This Stag single came in from Fin Records out of Seattle, who make it clear with singles like theses, they’re about releasing material they are completely behind, for no other reason then they appreciate these artists and want to get their material out there into the world. It’s what every seven inch label I track down and buy singles from is doing on some level, but Fin goes to pretty nuts lengths in the package details, hence the $10 pricetag. But down to the pink inner sleeve, they’re going after those insane electric pink shades inspired by the sleeve graphic, even embossing the mylar sleeve with a “Fin” notary stamp. The vinyl itself is a pretty unique lavender color I haven’t seen anywhere either…almost purple, with a lot of white tint.

The shades of pink throughout the 7″ is really appropriate to this heavily produced, traditional power rock 5 piece. It can’t be anything but an optimistic statement, and they seem to have a pretty positive spin on everything, even if the lyrics might be hinting at something else. In “Don’t lead with your heart”, for example, even though it’s a sort of hindsight advice to the events that transpired, it’s pretty straightforward catchy guitar pop track. Steve’s vocals can’t be anything but pretty and you know this character is going to be alright. Things didn’t work out between them, but no one is in jail. They probably still get together for coffee…but not in a sad depressing way.

“Ides of March on the B-Side, takes this power classic rock formula and adds a horn section from the first measures. Slowly building into the electric distortion. I actually thought I was hearing some kind of synth at first but it setting up this huge windmill chord section and it sounds like something right out of Tommy. The same epic rock musical storytelling that changes subtly again into a late ’90s big alternative sound, like Soul Asylum, or the Lemonheads. Back when rock was trying to take back something sincere from the hair metal, the theatrics, the artificiality, but still keeping that structure, the power rock, the big clean sound. So it makes sense when you see this band is made up of members of That Petrol Emotion and Alcohol Funnycar, among others. There’s a long history here of creating that alternative, and this single is no exception.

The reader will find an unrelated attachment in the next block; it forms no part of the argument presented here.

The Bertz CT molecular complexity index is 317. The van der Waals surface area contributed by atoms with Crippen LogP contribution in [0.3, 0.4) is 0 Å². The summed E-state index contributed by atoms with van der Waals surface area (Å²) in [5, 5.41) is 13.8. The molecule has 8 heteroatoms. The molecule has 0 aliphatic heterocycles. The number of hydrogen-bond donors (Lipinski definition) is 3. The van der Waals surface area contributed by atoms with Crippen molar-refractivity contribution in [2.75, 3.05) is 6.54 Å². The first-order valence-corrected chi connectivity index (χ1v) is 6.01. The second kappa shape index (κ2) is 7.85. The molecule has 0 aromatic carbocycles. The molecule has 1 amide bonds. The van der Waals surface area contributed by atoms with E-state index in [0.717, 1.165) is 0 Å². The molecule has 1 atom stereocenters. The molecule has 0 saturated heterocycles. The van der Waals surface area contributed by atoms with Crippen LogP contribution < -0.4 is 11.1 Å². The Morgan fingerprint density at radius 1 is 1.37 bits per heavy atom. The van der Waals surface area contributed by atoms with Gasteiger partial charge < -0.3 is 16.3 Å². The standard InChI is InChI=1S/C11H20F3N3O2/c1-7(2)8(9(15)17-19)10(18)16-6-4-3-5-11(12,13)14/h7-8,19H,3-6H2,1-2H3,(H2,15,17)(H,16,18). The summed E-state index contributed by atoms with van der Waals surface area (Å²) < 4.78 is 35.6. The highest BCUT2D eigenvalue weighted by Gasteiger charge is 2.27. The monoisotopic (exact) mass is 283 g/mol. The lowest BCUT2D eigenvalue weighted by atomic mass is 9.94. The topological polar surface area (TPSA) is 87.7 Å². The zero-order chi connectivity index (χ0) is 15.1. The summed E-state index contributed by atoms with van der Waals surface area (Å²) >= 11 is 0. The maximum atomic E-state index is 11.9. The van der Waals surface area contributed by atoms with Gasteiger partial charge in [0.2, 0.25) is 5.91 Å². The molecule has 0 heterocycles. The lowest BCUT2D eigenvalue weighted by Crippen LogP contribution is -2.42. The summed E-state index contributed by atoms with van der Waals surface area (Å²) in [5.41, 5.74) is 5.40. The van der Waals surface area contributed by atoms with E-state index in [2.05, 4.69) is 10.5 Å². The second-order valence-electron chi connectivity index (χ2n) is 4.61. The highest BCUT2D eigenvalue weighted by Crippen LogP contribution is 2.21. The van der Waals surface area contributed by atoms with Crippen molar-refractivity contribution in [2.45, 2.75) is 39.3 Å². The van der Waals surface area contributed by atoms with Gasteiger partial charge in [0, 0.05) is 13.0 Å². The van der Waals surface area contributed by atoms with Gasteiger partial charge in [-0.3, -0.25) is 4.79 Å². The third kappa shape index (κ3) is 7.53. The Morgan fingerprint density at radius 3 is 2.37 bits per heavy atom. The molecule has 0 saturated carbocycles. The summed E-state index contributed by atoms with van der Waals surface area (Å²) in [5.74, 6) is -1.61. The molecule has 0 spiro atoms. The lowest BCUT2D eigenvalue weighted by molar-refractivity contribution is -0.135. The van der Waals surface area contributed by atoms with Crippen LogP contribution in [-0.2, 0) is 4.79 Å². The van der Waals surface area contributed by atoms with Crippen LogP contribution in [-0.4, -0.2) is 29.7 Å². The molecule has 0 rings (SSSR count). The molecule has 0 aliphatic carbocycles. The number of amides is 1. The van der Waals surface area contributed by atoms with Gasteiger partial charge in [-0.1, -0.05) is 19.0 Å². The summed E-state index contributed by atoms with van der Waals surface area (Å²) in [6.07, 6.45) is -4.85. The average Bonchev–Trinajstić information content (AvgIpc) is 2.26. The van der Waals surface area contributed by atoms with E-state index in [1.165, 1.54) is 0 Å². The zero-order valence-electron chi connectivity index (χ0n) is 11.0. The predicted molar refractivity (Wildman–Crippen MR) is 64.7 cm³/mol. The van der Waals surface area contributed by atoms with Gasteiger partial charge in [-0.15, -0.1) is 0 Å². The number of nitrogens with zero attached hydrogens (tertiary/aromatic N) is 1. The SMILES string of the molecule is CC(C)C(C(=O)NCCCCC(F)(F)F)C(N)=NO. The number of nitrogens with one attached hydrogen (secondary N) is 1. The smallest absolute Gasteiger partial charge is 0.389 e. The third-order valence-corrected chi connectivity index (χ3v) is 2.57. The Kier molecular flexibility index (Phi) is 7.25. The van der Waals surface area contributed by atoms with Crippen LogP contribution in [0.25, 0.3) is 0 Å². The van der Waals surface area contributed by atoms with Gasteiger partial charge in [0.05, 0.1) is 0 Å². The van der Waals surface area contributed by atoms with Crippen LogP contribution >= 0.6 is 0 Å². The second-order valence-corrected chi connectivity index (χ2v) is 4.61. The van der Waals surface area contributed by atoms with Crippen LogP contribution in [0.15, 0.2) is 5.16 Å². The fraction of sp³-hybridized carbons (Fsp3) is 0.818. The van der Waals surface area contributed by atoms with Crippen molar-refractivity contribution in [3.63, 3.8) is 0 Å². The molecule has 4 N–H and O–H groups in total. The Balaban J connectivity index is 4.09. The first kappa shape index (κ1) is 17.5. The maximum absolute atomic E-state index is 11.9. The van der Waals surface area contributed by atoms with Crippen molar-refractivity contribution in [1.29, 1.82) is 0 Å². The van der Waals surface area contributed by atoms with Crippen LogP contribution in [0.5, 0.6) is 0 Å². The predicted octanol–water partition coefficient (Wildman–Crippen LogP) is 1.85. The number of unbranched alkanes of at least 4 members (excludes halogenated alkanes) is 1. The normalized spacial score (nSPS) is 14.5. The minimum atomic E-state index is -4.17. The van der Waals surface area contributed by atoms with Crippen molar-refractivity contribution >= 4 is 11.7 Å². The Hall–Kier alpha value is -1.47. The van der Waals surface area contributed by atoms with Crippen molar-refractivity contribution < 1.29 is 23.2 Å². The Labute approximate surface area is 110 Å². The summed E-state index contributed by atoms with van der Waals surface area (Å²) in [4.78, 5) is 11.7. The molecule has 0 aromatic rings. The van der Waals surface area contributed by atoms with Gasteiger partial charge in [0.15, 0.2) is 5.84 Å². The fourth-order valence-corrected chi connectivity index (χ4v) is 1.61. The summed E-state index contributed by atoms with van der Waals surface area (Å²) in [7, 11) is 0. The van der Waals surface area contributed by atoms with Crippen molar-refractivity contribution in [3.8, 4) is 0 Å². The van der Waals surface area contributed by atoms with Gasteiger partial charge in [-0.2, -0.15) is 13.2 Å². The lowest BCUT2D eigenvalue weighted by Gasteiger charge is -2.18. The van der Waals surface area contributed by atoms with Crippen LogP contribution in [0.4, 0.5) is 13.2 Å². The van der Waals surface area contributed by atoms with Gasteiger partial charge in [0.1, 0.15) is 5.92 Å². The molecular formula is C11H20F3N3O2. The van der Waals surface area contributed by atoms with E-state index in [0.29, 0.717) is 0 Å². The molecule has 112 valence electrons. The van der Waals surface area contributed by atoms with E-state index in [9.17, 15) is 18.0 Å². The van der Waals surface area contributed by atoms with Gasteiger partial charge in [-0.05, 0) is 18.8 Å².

Get this one from Fin Records who says:

The five members of Stag are seasoned musicians, who have spent years on the Seattle club scene, but managed to become veterans without letting cynicism overtake them. These are people playing together because they enjoy it, and for little other reason. Singer Steve Mack was also the lead vocalist of That Petrol Emotion, a highly praised UK band from the eighties. Ben London played guitar and sang with Alcohol Funnycar, Sanford Arms, and Burning Rivers, and does the same in Stag, in addition to writing all the songs. Bass player Pete Everett broke his teeth with Tuffy, before joining Seattle’s the Mellors. Drummer Rob Dent has played with Jackie on Acid, Kingsly, and Sanford Arms. Guitarist Lincoln Barr is the singer/songwriter behind Red Jacket Mine.